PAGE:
An update from Teresa on her film!



Since my last update, we’ve now completed filming and are well on the way in terms of post-production.


Due to everyone’s hard work and preparation, the shoot itself went extremely well.  The cast had learnt their lines and remembered everything we went through in rehearsals which meant we could get all the shots we had planned and with fewer takes.  Our crew were also very efficient and they all fulfilled their roles perfectly.  Usually, on set you can come up against a few hurdles but this didn’t seem to happen to us and I put some of that down to how well we all worked together.  It was my first time working with a lot of those people but I was very pleasantly surprised by their skills and very grateful for their hard work.





After we wrapped the shoot, we had a quick one day break from the film but then got straight into the rough cut.  It was a huge relief to have all of our shots logged, as we were able to know exactly which takes were our favourites, so we could drop them straight into our editing timeline.  I’d highly recommend using log sheets whenever possible.

We’ve now tightened up the edit which has sped up the pace of the film nicely.  So, our next steps are to create some small visual effects and then have our sound designer mix all the dialogue, atmospherics etc. together.  I have selected some music to use as the film’s soundtrack because I think creating the right atmosphere with sound is important (even in Deaf films), as you never know who will eventually see your film or how much they can hear.  I also want this film to reach a mainstream audience and I think it’s important that we can show that Deaf film-makers are capable of making well rounded films in terms of both visuals and audio.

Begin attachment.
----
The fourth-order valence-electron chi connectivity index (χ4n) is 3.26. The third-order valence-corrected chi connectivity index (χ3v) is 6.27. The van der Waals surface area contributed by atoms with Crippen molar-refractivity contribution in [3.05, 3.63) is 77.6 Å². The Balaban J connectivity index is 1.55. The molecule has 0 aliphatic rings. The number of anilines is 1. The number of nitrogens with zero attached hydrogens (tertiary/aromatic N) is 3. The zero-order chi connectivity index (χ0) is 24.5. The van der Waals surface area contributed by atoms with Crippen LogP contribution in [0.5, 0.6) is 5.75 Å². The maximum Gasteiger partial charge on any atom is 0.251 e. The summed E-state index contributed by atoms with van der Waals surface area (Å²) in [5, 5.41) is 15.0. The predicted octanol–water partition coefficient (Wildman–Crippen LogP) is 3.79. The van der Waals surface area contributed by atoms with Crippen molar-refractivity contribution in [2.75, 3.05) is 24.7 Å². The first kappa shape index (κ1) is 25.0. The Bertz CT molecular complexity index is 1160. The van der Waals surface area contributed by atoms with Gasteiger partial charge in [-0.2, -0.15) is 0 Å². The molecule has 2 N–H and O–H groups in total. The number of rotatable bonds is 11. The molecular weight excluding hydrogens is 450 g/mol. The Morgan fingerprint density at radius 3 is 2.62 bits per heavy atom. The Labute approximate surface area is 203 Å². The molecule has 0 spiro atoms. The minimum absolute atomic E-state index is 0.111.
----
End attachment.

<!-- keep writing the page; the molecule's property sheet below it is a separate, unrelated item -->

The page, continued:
At the moment, we’re on target for all of our post production deadlines and we’re looking forward to delivering the final film to Deaffest. I have no idea how people will take the film and I’m sure people will have their own opinions about it, which is great, but what I do hope is that the audience can see how much hard work everyone has put in to getting the film from page to screen.



Photographs taken by Martin Diver (


About Deaffest

UK's Leading Deaf-Led Film and Arts Festival

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